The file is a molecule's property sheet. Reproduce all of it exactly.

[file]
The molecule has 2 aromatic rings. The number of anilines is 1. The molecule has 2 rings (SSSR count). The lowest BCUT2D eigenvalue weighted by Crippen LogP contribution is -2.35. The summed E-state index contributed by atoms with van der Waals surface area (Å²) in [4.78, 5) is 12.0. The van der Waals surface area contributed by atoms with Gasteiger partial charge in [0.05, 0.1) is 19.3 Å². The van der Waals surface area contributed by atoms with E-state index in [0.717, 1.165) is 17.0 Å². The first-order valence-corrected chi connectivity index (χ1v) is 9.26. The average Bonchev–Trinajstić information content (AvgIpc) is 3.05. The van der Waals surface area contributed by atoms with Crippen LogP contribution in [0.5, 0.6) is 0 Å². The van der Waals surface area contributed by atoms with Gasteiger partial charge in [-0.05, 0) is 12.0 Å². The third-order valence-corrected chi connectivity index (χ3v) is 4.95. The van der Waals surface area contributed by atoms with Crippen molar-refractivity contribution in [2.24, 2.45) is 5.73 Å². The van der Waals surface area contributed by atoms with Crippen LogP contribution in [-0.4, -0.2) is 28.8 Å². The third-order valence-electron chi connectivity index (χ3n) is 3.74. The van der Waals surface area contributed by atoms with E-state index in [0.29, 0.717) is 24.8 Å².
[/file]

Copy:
The molecule has 2 aromatic rings. The number of anilines is 1. The molecule has 2 rings (SSSR count). The lowest BCUT2D eigenvalue weighted by Crippen LogP contribution is -2.35. The summed E-state index contributed by atoms with van der Waals surface area (Å²) in [4.78, 5) is 12.0. The van der Waals surface area contributed by atoms with Gasteiger partial charge in [0.05, 0.1) is 19.3 Å². The van der Waals surface area contributed by atoms with E-state index in [0.717, 1.165) is 17.0 Å². The first-order valence-corrected chi connectivity index (χ1v) is 9.26. The average Bonchev–Trinajstić information content (AvgIpc) is 3.05. The van der Waals surface area contributed by atoms with Crippen LogP contribution in [0.5, 0.6) is 0 Å². The van der Waals surface area contributed by atoms with Gasteiger partial charge in [-0.05, 0) is 12.0 Å². The third-order valence-corrected chi connectivity index (χ3v) is 4.95. The van der Waals surface area contributed by atoms with Crippen molar-refractivity contribution in [2.24, 2.45) is 5.73 Å². The van der Waals surface area contributed by atoms with Crippen LogP contribution in [-0.4, -0.2) is 28.8 Å². The third-order valence-electron chi connectivity index (χ3n) is 3.74. The van der Waals surface area contributed by atoms with E-state index in [0.29, 0.717) is 24.8 Å².